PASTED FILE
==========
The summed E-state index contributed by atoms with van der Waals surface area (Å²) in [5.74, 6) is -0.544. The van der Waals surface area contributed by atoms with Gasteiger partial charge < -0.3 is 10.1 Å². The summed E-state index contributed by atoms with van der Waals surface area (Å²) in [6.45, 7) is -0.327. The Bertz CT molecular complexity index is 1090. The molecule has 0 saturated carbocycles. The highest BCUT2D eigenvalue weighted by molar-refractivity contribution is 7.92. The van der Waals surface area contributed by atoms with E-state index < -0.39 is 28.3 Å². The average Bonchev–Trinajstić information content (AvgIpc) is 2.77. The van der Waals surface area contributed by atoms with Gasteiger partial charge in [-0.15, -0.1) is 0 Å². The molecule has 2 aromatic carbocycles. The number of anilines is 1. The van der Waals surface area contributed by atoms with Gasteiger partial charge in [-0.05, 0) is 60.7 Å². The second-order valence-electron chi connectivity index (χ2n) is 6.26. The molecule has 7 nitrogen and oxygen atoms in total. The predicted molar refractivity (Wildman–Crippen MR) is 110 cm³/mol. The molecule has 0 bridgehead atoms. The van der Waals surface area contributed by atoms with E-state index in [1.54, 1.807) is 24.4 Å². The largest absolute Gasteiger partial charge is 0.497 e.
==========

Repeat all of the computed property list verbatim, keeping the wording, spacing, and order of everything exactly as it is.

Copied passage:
The summed E-state index contributed by atoms with van der Waals surface area (Å²) in [5.74, 6) is -0.544. The van der Waals surface area contributed by atoms with Gasteiger partial charge < -0.3 is 10.1 Å². The summed E-state index contributed by atoms with van der Waals surface area (Å²) in [6.45, 7) is -0.327. The Bertz CT molecular complexity index is 1090. The molecule has 0 saturated carbocycles. The highest BCUT2D eigenvalue weighted by molar-refractivity contribution is 7.92. The van der Waals surface area contributed by atoms with E-state index < -0.39 is 28.3 Å². The average Bonchev–Trinajstić information content (AvgIpc) is 2.77. The van der Waals surface area contributed by atoms with Gasteiger partial charge in [-0.15, -0.1) is 0 Å². The molecule has 2 aromatic carbocycles. The number of anilines is 1. The van der Waals surface area contributed by atoms with Gasteiger partial charge in [-0.05, 0) is 60.7 Å². The second-order valence-electron chi connectivity index (χ2n) is 6.26. The molecule has 7 nitrogen and oxygen atoms in total. The predicted molar refractivity (Wildman–Crippen MR) is 110 cm³/mol. The molecule has 0 bridgehead atoms. The van der Waals surface area contributed by atoms with E-state index in [1.54, 1.807) is 24.4 Å². The largest absolute Gasteiger partial charge is 0.497 e.